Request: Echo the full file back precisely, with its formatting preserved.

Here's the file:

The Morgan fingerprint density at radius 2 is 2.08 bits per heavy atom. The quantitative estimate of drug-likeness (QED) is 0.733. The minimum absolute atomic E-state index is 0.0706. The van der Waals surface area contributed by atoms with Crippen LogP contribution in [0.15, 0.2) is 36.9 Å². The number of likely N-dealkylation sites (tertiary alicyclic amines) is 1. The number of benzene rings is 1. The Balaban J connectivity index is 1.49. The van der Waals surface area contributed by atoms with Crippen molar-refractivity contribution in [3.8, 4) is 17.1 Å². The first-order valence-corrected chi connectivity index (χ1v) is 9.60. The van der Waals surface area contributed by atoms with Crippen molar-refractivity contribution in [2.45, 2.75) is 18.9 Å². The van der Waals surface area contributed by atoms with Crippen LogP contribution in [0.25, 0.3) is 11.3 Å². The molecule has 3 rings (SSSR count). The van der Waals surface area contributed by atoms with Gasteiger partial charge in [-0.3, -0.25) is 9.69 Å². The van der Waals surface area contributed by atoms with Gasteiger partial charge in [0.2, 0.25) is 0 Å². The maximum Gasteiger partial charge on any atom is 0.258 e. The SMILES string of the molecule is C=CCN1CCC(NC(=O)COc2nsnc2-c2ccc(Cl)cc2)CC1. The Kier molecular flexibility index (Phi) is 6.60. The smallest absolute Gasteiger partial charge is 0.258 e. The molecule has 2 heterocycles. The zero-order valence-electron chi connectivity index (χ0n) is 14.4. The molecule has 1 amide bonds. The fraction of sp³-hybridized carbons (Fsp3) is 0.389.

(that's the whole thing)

The Morgan fingerprint density at radius 2 is 2.08 bits per heavy atom. The quantitative estimate of drug-likeness (QED) is 0.733. The minimum absolute atomic E-state index is 0.0706. The van der Waals surface area contributed by atoms with Crippen LogP contribution in [0.15, 0.2) is 36.9 Å². The number of likely N-dealkylation sites (tertiary alicyclic amines) is 1. The number of benzene rings is 1. The Balaban J connectivity index is 1.49. The van der Waals surface area contributed by atoms with Crippen molar-refractivity contribution in [3.8, 4) is 17.1 Å². The first-order valence-corrected chi connectivity index (χ1v) is 9.60. The van der Waals surface area contributed by atoms with Crippen molar-refractivity contribution in [2.45, 2.75) is 18.9 Å². The van der Waals surface area contributed by atoms with Crippen LogP contribution in [0.25, 0.3) is 11.3 Å². The molecule has 3 rings (SSSR count). The van der Waals surface area contributed by atoms with Gasteiger partial charge in [-0.3, -0.25) is 9.69 Å². The van der Waals surface area contributed by atoms with Gasteiger partial charge in [0.2, 0.25) is 0 Å². The maximum Gasteiger partial charge on any atom is 0.258 e. The SMILES string of the molecule is C=CCN1CCC(NC(=O)COc2nsnc2-c2ccc(Cl)cc2)CC1. The Kier molecular flexibility index (Phi) is 6.60. The smallest absolute Gasteiger partial charge is 0.258 e. The molecule has 2 heterocycles. The zero-order valence-electron chi connectivity index (χ0n) is 14.4. The molecule has 1 amide bonds. The fraction of sp³-hybridized carbons (Fsp3) is 0.389.